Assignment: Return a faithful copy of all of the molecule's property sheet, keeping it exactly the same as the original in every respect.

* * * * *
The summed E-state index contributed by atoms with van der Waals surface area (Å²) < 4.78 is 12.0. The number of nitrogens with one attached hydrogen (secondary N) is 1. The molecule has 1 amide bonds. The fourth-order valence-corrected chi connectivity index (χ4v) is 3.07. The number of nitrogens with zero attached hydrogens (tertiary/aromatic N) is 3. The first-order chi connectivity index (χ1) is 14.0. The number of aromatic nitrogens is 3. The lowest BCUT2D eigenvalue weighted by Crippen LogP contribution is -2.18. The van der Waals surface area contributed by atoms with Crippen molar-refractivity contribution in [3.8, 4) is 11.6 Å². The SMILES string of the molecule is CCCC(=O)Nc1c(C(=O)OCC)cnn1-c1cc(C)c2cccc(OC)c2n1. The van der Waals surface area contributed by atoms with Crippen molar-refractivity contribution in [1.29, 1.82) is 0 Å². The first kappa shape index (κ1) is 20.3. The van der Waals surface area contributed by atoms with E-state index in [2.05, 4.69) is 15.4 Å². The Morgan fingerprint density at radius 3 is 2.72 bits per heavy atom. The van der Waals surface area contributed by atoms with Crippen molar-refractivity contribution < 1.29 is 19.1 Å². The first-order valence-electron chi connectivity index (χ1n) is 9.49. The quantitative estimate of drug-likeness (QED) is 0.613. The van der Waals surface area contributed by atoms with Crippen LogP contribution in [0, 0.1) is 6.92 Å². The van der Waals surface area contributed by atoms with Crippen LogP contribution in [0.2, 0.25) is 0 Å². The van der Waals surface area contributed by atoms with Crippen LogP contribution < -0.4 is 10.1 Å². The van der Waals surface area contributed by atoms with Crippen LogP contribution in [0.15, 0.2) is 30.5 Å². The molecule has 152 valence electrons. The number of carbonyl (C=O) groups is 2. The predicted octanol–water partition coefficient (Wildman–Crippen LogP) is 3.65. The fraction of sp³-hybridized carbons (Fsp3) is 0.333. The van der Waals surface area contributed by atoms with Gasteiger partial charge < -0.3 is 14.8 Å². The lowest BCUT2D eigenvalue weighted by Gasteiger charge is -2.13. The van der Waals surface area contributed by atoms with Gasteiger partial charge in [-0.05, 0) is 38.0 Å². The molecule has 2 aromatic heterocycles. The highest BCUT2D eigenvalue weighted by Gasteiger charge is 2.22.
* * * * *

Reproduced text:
The summed E-state index contributed by atoms with van der Waals surface area (Å²) < 4.78 is 12.0. The number of nitrogens with one attached hydrogen (secondary N) is 1. The molecule has 1 amide bonds. The fourth-order valence-corrected chi connectivity index (χ4v) is 3.07. The number of nitrogens with zero attached hydrogens (tertiary/aromatic N) is 3. The first-order chi connectivity index (χ1) is 14.0. The number of aromatic nitrogens is 3. The lowest BCUT2D eigenvalue weighted by Crippen LogP contribution is -2.18. The van der Waals surface area contributed by atoms with Crippen molar-refractivity contribution in [3.8, 4) is 11.6 Å². The SMILES string of the molecule is CCCC(=O)Nc1c(C(=O)OCC)cnn1-c1cc(C)c2cccc(OC)c2n1. The van der Waals surface area contributed by atoms with Crippen molar-refractivity contribution in [1.29, 1.82) is 0 Å². The first kappa shape index (κ1) is 20.3. The van der Waals surface area contributed by atoms with E-state index in [2.05, 4.69) is 15.4 Å². The Morgan fingerprint density at radius 3 is 2.72 bits per heavy atom. The van der Waals surface area contributed by atoms with Crippen molar-refractivity contribution < 1.29 is 19.1 Å². The first-order valence-electron chi connectivity index (χ1n) is 9.49. The quantitative estimate of drug-likeness (QED) is 0.613. The van der Waals surface area contributed by atoms with Crippen LogP contribution in [0, 0.1) is 6.92 Å². The van der Waals surface area contributed by atoms with Crippen LogP contribution in [0.2, 0.25) is 0 Å². The van der Waals surface area contributed by atoms with Crippen LogP contribution < -0.4 is 10.1 Å². The van der Waals surface area contributed by atoms with Crippen LogP contribution in [0.15, 0.2) is 30.5 Å². The molecule has 152 valence electrons. The number of carbonyl (C=O) groups is 2. The predicted octanol–water partition coefficient (Wildman–Crippen LogP) is 3.65. The fraction of sp³-hybridized carbons (Fsp3) is 0.333. The van der Waals surface area contributed by atoms with Gasteiger partial charge < -0.3 is 14.8 Å². The lowest BCUT2D eigenvalue weighted by Gasteiger charge is -2.13. The van der Waals surface area contributed by atoms with Gasteiger partial charge in [-0.05, 0) is 38.0 Å². The molecule has 2 aromatic heterocycles. The highest BCUT2D eigenvalue weighted by Gasteiger charge is 2.22.